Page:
Recent FDIC reports have highlighted the stability and growing profitability among the nation’s financial institutions. In examining (2) key measures of asset quality (net charge-off rates as a percent of loans) and profitability (ROA), the data suggests both measures have stabilized for commercial banks since the financial crisis.
Recall that weaknesses began to appear in agency mortgage portfolios in 2007. This resulted in the “crisis” of 2008 and the government TARP program and the economic consequences in the private sector.
The graph below illustrates both the spike in loan losses and the drop in profitability as measured by Return on Assets.
Source: FDIC Statistics on Depository Institutions Report, available at www.fdic.gov.
There are two interesting things about these data. First, note duration of time that loan losses remained at historic highs. Losses began to escalate in 2007, peaked in 2010, and then did not fall below pre-crisis levels until 2014. This illustrates the cascading or domino effect as economic conditions worsened. This meant, as well, that some institutions sustained losses immediately while others did not until well into the downturn.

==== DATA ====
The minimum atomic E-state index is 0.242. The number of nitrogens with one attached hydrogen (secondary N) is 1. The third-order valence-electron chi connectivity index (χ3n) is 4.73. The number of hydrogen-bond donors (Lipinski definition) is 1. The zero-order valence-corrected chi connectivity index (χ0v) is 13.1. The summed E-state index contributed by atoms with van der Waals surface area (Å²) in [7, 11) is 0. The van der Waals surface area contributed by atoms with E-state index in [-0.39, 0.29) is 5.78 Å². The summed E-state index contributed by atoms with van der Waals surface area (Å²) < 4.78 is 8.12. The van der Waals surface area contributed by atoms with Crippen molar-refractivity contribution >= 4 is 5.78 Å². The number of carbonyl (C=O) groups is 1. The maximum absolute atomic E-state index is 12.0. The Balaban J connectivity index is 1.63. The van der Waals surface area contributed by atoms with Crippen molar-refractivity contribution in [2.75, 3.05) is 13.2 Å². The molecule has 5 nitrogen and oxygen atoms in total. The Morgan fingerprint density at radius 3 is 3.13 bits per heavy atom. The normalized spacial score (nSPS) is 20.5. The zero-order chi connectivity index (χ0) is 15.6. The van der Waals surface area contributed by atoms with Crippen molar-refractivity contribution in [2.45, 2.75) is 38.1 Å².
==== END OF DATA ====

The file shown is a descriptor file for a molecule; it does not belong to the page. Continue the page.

The second interesting observation is that profitability as measured by ROA stabilized more quickly than loan losses. While loan losses remained high and continued to fall through 2015, ROA has remained relatively constant since 2012. Profitability, however, has been hovering around 1% which is historically still low.
There has been virtually no growth in ROA for the last 4 years when averaged across the nation’s commercial banks. This is likely to remain the case until the interest environment changes and the economy has a full recovery and a return to robust growth.